After a record 2021 for equity markets and IPOs, 2022 started with more concerns over IPO pricing and over the potential impact of renewed inflationary risks to the global economy and to corporate prospects. Even though the impact of the Omicron variant was milder and more short-lived than anticipated, higher volatility and more challenging markets for IPO’s existed even before the war in Ukraine which, inevitably, materially stalled IPO activity in many markets (with notable exceptions in China and the Middle East).
Volatility levels have returned to those experienced in 2020 in the midst of the global pandemic with global indices ending the first quarter lower than December 2021.
Whilst Q1 2022 global IPO proceeds of $56.1bn was notably higher than the pre pandemic five year average ($32.3bn), the global geopolitical and economic outlook has had a significant impact on EMEA and Americas IPO activity in the quarter. The Asia-Pacific region has been more robust, with the region achieving IPO proceeds of $34.2bn, 61% of total Q1 2022 global IPO proceeds. Transactions included:
Q1 2021 saw the strongest first quarter for global IPO activity in recent history, to a large extent reflecting suppressed IPO activity in 2020 due to the Covid pandemic.
Q1 2022 IPO proceeds in the Asia-Pacific region were broadly in-line with Q1 2021 countering the trend elsewhere, mainly due to China issuance. Technology and Consumer Discretionary sectors accounted for more than half of the total proceeds.
Whilst IPO proceeds in the EMEA region were notably higher than the first quarter of 2019 and 2020, largely driven by the Middle East, there was a $20.0bn (71%) decline on Q1 2021. IPO issuance was building momentum in January and February across EMEA. However, this came to an abrupt end in early March with the exception of Saudi Arabia, where four IPOs raised $1.9bn representing the vast majority of March 2022 EMEA IPO proceeds of $2.3bn.
The Americas IPO market was also building momentum in January and February with $12.4bn raised in the first two months of the quarter, whereas March IPO proceeds were $1.5bn. $10.0bn (72%) of the total Americas IPO proceeds ($13.9bn) were attributable to SPACs. This compares with $96.0bn (63%) in Q1 2021.
Q1 2022 was the first quarter in recent years where China IPO proceeds were higher than the US; 77 IPOs raised $18.2bn (Q1 2021: 116 IPOs / $12.6bn). The average IPO size was $0.2bn.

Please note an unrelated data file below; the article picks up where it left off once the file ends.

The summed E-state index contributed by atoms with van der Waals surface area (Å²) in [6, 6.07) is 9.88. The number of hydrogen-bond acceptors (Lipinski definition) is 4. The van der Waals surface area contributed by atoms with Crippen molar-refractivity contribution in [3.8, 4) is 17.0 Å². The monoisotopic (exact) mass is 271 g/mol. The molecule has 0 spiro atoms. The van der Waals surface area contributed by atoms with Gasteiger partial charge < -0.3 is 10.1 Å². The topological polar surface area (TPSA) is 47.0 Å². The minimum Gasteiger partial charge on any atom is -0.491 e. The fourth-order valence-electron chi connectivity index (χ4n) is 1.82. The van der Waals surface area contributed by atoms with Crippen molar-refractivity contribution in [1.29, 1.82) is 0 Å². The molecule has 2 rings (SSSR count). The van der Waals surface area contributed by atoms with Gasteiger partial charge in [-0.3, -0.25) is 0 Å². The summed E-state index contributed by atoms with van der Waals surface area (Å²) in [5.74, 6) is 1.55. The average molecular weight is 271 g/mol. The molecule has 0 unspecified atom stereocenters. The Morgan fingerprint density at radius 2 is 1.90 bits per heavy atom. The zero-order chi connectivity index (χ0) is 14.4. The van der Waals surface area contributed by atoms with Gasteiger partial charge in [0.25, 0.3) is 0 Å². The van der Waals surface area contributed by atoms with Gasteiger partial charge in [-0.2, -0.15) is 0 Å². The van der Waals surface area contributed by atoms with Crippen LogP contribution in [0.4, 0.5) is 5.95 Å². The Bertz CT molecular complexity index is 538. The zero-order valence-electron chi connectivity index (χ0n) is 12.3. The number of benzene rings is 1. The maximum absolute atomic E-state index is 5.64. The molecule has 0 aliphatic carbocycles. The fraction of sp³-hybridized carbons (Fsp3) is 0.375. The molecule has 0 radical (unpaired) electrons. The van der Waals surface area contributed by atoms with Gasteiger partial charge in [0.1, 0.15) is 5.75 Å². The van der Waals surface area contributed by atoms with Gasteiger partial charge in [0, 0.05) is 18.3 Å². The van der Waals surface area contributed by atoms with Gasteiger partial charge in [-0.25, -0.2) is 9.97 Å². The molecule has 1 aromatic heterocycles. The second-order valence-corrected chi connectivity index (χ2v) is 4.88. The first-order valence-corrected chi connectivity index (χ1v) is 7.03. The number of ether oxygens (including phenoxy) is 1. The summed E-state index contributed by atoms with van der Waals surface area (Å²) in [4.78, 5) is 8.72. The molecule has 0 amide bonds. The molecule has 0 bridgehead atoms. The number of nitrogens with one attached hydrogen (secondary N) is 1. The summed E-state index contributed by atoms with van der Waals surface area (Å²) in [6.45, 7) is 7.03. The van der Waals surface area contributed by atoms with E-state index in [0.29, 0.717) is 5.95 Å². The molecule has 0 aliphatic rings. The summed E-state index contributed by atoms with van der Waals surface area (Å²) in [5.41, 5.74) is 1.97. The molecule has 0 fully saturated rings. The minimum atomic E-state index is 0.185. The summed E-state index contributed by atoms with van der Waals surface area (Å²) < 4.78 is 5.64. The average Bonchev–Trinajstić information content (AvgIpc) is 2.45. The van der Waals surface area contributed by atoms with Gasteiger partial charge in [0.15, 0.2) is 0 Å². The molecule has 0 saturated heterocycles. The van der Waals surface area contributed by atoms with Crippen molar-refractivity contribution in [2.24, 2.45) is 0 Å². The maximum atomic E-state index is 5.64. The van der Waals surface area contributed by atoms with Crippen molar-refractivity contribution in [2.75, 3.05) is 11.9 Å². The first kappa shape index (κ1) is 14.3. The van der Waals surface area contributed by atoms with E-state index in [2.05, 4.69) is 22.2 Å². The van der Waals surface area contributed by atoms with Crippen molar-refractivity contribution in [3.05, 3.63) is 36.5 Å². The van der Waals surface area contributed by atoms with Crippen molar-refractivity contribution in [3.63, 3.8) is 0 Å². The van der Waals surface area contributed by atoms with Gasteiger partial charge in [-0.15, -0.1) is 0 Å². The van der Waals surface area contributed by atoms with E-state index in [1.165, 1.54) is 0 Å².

US IPOs raised $13.9bn in proceeds this quarter, $10.0bn of which were SPAC IPOs (see overleaf for further analysis of SPAC IPOs).
South Korea’s largest IPO on record raised $10.7bn in January. This was also the largest global IPO of the quarter.
There were 13 IPOs in Saudi Arabia in Q1 2022 with total proceeds of $3.6bn (Q1 2021: 2 IPOs / $0.3bn), including $1.4bn raised by a Saudi pharmacy chain.
Hong Kong SAR IPO activity was subdued in Q1 2022, 12 IPOs raised $1.3bn (Q1 2021: 27 IPOs / $10.9bn) representing the worst quarter since 2009.
The UK was not in the top 10 countries in terms of IPO proceeds with only 10 IPOs raising total proceeds of $0.5bn, a considerable decline on Q1 2021 where 21 IPOs raised $8.3bn.
In Q1 2021, SPAC IPOs represented 42% of global IPOs. In Q1 2022 the proportion dropped to 22%. In the Americas region, which still accounted for the majority of SPACs, SPAC IPOs and SPAC merger announcements slowed down markedly as they face increased challenges due to declining investor sentiment combined with relatively poor post-merger price performance. They also must contend with proposed new SEC regulations announced at the end of the first quarter.
55 of all global SPAC IPOs (64) took place in the Americas. Outside of the Americas:
Globally, over 600 SPACs are still searching for acquisition targets and in excess of $200bn of capital has been raised by SPACs in recent years. This represents a significant potential deal pipeline as these SPACs look for opportunities to de-SPAC within their 2-year life.
2021 saw a significant proportion of IPO's underperforming global indices, with some regional variation. In part this reflected strong issuance in H1 at a point when markets were buoyant and valuations high.
One quarter’s data for 2022 provides limited insight and we will monitor this through the remainder of 2022. However, regional variations appear to be less prominent so far with the level outperformance perhaps reflecting more conservative IPO pricing.
Predicting a timescale for the return of appetite for IPOs is challenging at this point. Significant investor liquidity remains, but inflationary risks remain a heightened concern and market volatility is a significant impediment to pricing an IPO. The war in Ukraine will weigh heavily on sentiment until there is a clearer path for resolution.
Having said this, we do see preparations underway for some significant assets in order to be ready to take advantage of a market window if one opens and the backlog of IPOs could lead to a strong upswing in volumes if volatility does moderate.
ESG continues to gain increasing focus from equity investors and will be a critical factor in their investment decisions. Regulators are beginning to catch up and in March 2022 the SEC proposed rule amendments that would require public companies to include certain climate-related information in their registration statements and periodic reports.
Given all of these factors, we would expect a heightened focus on risk management, corporate and market resilience.